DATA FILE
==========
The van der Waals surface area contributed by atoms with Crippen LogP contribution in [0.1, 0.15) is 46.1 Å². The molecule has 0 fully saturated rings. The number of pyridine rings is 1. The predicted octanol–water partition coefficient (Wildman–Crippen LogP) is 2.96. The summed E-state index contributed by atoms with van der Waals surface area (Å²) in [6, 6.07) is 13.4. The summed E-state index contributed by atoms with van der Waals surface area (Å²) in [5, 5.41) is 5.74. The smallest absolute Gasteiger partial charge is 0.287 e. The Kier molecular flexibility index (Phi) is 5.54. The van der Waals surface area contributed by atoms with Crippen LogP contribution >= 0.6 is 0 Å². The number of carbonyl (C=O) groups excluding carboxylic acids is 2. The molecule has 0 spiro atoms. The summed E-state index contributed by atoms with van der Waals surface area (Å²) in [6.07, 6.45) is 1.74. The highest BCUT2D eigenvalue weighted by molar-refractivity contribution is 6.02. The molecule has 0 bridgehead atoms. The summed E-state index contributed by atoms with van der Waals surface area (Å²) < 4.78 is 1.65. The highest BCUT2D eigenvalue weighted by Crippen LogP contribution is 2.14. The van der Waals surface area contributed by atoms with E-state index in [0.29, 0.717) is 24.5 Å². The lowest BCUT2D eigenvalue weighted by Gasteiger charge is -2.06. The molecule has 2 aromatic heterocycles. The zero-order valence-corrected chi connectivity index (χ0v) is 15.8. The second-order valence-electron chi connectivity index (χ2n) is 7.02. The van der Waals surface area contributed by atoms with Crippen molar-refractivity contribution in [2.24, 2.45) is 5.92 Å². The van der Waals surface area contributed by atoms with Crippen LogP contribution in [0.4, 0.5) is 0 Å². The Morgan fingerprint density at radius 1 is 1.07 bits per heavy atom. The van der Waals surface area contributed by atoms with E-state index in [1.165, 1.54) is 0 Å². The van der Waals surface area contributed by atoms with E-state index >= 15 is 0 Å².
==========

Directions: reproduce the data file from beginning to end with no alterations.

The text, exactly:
The van der Waals surface area contributed by atoms with Crippen LogP contribution in [0.1, 0.15) is 46.1 Å². The molecule has 0 fully saturated rings. The number of pyridine rings is 1. The predicted octanol–water partition coefficient (Wildman–Crippen LogP) is 2.96. The summed E-state index contributed by atoms with van der Waals surface area (Å²) in [6, 6.07) is 13.4. The summed E-state index contributed by atoms with van der Waals surface area (Å²) in [5, 5.41) is 5.74. The smallest absolute Gasteiger partial charge is 0.287 e. The Kier molecular flexibility index (Phi) is 5.54. The van der Waals surface area contributed by atoms with Crippen LogP contribution >= 0.6 is 0 Å². The number of carbonyl (C=O) groups excluding carboxylic acids is 2. The molecule has 0 spiro atoms. The summed E-state index contributed by atoms with van der Waals surface area (Å²) in [6.07, 6.45) is 1.74. The highest BCUT2D eigenvalue weighted by molar-refractivity contribution is 6.02. The molecule has 0 bridgehead atoms. The summed E-state index contributed by atoms with van der Waals surface area (Å²) < 4.78 is 1.65. The highest BCUT2D eigenvalue weighted by Crippen LogP contribution is 2.14. The van der Waals surface area contributed by atoms with E-state index in [0.29, 0.717) is 24.5 Å². The lowest BCUT2D eigenvalue weighted by Gasteiger charge is -2.06. The molecule has 2 aromatic heterocycles. The zero-order valence-corrected chi connectivity index (χ0v) is 15.8. The second-order valence-electron chi connectivity index (χ2n) is 7.02. The van der Waals surface area contributed by atoms with Crippen molar-refractivity contribution in [2.24, 2.45) is 5.92 Å². The van der Waals surface area contributed by atoms with Crippen LogP contribution in [0.4, 0.5) is 0 Å². The Morgan fingerprint density at radius 1 is 1.07 bits per heavy atom. The van der Waals surface area contributed by atoms with E-state index in [1.165, 1.54) is 0 Å². The van der Waals surface area contributed by atoms with E-state index >= 15 is 0 Å².